While they sleep, they are robbed. They don’t realize this until the next morning when they try to pay for breakfast at the hotel’s diner only to discover their cash is gone. At this point, Del suggests they use their credit cards to get home; the first step being to charge a couple of train tickets to Chicago. The problem is there’s no passenger train service from Wichita. To get to the passenger train station in Stubbville, they hitch a ride in the back of a pick-up truck on a freezing-cold day.
The good news: they got on the train and leave Stubbville. The bad news is the train breaks down in the middle of Missouri. Del and Neal then find their way on to a bus to St. Louis. Neal now senses he is on his way home, so he tells Del they should part ways. Neal then heads for the intending to rent a car. But after the shuttle bus takes him from the airport to the lot where his rental car is, he discovers it’s gone. He returns to the airport which leads to one of the great profane tirades in Hollywood history.
Once again, it’s Del who comes to Neal’s rescue as he’s managed to get a car. Later that night, Del almost gets them both killed by driving the wrong way down the interstate. Not long after that, Del flicks a cigarette out the window, which ends up in the back seat of the car. This starts a fire which almost completely incinerates the car. Neal’s wallet is among the casualties as it was in the glove compartment.
The two find their way to another hotel, where Neal deals his way into a room by bartering his watch. Del is not able to pull the same feat, but Neal takes him in. The next day, Del is driving the flamed-out wreck of a rental car when he gets pulled over for speeding. The state trooper deems what’s left of the rental car to be unsafe and impounds it.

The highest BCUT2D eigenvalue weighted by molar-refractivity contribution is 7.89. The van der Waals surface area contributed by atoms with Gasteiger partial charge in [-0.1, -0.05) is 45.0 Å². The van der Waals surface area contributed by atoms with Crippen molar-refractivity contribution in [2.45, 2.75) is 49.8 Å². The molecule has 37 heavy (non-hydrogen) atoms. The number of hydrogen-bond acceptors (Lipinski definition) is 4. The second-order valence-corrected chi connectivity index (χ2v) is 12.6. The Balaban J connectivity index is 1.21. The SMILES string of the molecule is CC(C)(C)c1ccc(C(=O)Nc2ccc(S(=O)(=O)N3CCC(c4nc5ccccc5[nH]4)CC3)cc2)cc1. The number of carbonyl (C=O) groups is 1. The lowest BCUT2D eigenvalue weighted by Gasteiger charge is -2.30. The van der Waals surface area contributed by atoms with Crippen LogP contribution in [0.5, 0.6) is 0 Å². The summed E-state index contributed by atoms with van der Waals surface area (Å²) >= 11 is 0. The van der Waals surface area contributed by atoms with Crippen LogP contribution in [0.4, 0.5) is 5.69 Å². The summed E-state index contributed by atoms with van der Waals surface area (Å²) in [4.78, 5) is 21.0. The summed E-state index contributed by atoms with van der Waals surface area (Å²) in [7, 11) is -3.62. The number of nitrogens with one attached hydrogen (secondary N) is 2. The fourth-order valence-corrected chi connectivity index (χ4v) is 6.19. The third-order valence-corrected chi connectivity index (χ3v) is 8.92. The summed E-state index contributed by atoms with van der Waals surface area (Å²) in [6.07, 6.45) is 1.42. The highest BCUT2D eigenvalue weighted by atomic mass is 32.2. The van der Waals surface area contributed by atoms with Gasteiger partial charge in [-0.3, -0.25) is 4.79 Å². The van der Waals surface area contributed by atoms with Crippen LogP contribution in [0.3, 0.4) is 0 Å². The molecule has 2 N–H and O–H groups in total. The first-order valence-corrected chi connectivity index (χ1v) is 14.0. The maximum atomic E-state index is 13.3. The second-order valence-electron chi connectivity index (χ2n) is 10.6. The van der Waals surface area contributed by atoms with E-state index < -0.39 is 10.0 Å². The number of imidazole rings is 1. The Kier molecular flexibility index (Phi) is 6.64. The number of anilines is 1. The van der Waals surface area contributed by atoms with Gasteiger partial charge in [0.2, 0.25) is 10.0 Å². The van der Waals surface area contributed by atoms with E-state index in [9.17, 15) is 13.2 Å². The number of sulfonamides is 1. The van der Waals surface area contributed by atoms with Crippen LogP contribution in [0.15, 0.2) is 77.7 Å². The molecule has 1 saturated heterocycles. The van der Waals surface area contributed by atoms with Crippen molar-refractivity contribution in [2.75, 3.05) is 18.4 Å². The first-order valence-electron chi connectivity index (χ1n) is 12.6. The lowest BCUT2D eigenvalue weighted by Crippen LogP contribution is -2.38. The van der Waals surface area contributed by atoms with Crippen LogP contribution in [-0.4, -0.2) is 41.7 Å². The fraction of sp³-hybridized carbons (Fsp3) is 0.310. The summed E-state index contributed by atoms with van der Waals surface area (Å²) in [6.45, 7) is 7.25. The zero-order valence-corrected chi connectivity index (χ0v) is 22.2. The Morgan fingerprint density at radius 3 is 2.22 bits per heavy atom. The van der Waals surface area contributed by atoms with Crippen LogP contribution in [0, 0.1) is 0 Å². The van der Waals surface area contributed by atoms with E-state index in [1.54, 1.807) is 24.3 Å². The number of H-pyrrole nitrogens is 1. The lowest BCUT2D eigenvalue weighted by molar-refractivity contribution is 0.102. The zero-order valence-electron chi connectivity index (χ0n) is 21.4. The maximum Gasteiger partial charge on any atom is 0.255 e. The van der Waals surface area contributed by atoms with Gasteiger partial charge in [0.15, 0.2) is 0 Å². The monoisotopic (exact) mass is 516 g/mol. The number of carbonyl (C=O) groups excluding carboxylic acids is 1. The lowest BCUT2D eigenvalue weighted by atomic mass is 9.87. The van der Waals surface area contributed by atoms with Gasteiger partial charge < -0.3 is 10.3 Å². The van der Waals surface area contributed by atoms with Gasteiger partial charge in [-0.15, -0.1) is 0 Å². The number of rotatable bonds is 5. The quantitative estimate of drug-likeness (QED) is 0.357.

On foot again, Del secures transportation for the two in the back of a truck, which ultimately gets them back to Chicago. Neal and Del part ways, with Neal showing his gratitude for Del’s help throughout this misadventure. .But while Neal is riding the Chicago “L,” he recalls Del saying that he hadn’t been home in years. Neal then returns to the “l” station where they parted, only to discover Del sitting alone. Del then admits to Neal he really has nowhere to go as his wife passed away eight years ago. Neal then brings Del home to share the holiday with his family.
The Hidden Sports Analogy:
Planes, Trains, and Automobiles centers on the relationship between Neal and Del as circumstances spiral out of their control. Much of that comes from their being forced together. In my other contribution to this travel-themed blog-a-thon, I discussed one aspect of the foibles that can come from the amount of travel professional athletes go through. Today’s hidden sports analogy is another example.
To understand, put yourself in either the role of Neal or Del. It really doesn’t matter which one. Whether you identify with Neal, feel sorry for Del, or whatever you want, just put yourself into the role of one of the characters. As things are going from bad to worse, imagine if the roommate you have been forced into is also in a tumultuous marriage. Imagine how much worse things could be if that spouse kept showing up at your hotel and starting shenanigans you can’t getaway from.